Stay Positive In Difficult Times

Stay Positive In Difficult Times

Garden, walk, play games, cook, look for the good in everything

Making Ripples

While our society remains disrupted in unprecedented ways that build uncertainty daily through our inescapable interconnectedness, there is reason to believe in hope. To live a good life for only one day is not a wasted life. To make a difference with that good life is no wasted effort. Remember the starfish that was thrown back into the sea despite dozens of its beached brethren that could never be saved? It mattered to the ones that were. But if you do not believe in hope, that’s OK too. Do the right thing regardless, and your positive ripples will spread.

Saving lives has probably never been this easy for masses of people worldwide. Most of us don’t need to march to war overseas, or donate millions, or perform a life-saving operation. No, we simply need to stay home as much as possible, and practice “social distancing.” There are plenty of well-written articles, recommendations and ongoing updates for how to effectively avoid spreading the virus, and it’s worth reading those. But what do we do when we’re up to date, staying home, bored out of our minds, or stressed beyond sanity?

The options are as numerous and diverse as there are people in this world. Everyone will have access to different resources in various situations, but here are some ideas. Get to know your neighbors and help them (from a safe distance). Call people you love. Schedule virtual hangouts with friends on platforms such as Zoom, Skype and Facebook. Drop off food or emergency supplies at Little Free Pantries near you. Listen for needs you may be in a position to meet.

Of course, taking care of yourself and your home is a top priority. As far as home entertainment, the limit is only our creativity. This is the age of online museum exhibits, virtual operas and theater performances. Watch movie marathons, play video games, binge a series on Netflix. Just make sure the content is uplifting you mentally, emotionally or spiritually — and not dragging you down. Comedies are a great choice! Indulge in a treat, practice arts & crafts, read a book or several, listen to a podcast, attend a religious service online, or do anything that helps you find peace in a pandemic. Why not get all your spring cleaning done and stay busy? This could be the opportunity to fix something that’s been broken for years, or improve the aesthetics of your space to make it feel more alive and welcoming.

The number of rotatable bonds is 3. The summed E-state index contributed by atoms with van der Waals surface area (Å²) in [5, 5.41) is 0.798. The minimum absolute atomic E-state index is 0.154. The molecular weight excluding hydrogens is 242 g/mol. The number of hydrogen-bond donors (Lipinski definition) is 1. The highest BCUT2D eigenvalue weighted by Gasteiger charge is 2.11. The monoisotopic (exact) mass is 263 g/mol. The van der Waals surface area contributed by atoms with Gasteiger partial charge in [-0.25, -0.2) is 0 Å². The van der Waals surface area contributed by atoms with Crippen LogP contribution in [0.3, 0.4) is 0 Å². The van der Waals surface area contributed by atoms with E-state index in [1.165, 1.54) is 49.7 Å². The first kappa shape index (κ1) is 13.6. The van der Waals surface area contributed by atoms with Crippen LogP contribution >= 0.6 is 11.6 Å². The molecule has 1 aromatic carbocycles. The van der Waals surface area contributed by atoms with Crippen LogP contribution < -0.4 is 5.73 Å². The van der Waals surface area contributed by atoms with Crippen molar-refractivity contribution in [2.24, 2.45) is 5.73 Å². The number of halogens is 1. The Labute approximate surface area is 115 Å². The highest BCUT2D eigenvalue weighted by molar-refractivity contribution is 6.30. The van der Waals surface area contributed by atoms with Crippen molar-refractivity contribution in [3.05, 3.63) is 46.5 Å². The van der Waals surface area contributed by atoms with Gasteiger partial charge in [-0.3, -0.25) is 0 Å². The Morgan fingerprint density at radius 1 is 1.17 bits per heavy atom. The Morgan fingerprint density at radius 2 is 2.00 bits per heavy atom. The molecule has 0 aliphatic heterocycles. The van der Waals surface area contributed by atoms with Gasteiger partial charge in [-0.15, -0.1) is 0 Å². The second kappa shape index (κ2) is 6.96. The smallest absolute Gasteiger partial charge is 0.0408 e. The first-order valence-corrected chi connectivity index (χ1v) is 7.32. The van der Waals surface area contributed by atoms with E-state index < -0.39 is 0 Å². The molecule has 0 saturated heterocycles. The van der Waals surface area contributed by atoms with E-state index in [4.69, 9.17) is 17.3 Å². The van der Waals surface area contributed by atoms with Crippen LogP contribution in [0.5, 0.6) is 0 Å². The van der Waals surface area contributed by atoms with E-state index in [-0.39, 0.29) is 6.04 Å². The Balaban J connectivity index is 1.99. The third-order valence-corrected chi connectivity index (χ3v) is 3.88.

Now is possibly the best time in many a generation to become a better cook or baker. We may need to apply creativity to make food stretch or combine unusual ingredients in “novel” ways. Keep in mind that this may be recorded in history as the only time our obese society was encouraged to be couch potatoes — and enjoy that family movie night with freshly baked cookies or popcorn. Did you know? Many snacks can be eaten with chopsticks to avoid touching the food — try it with crackers, chips and anything you dare! See who drops the fewest items and turn it into a family game — one the dog will probably love, too.

But remember that while sedentary activities are perfectly wonderful during a quarantine, our health is extremely important, especially now. So enjoy the brownies and video games without guilt for once, and then get outside away from people or crowds. Be active (and safe). Go hiking, bike the trail, get some gardening done, or try something new in the plethora of outdoor recreation options our natural state has to offer. This year may be your chance to take up a new hobby outdoors, such as birding or mushroom hunting.

The wildlife are not experiencing this pandemic and still appreciate your bird and nectar feeders, so don’t forget them. In this era of hoarding toilet paper, the used cardboard rolls make great feeders for squirrels and birds. Just roll them in peanut butter, then in birdseed, and place them near windows to observe your visitors.

Alternatively, you can try hunting for four-leaf clovers that may bring you luck! Mark out a patch of clover that’s roughly three by four feet. You have a good chance of finding one if you scan the clusters quickly in a visual sweep. I found one on St. Patrick’s Day by accident when I noticed my first spring beauty of the season. (Another great recreation option: learn more about our native wildflowers.)

Activities at home and outdoors can only get us part of the way to that goal of protecting our communities and families, though. Inner strength is worth cultivating in whatever ways inspire you. In the words of Winston Churchill during World War II: “Never give in, never give in, never, never, never — in nothing, great or small, large or petty — never give in except to convictions of honour and good sense.”

Amanda Bancroft is a writer, artist, and naturalist living in an off-grid tiny house on Kessler Mountain. She and her husband Ryan blog about their adventures and offer tips to those wanting to make a difference at

Categories: Making Ripples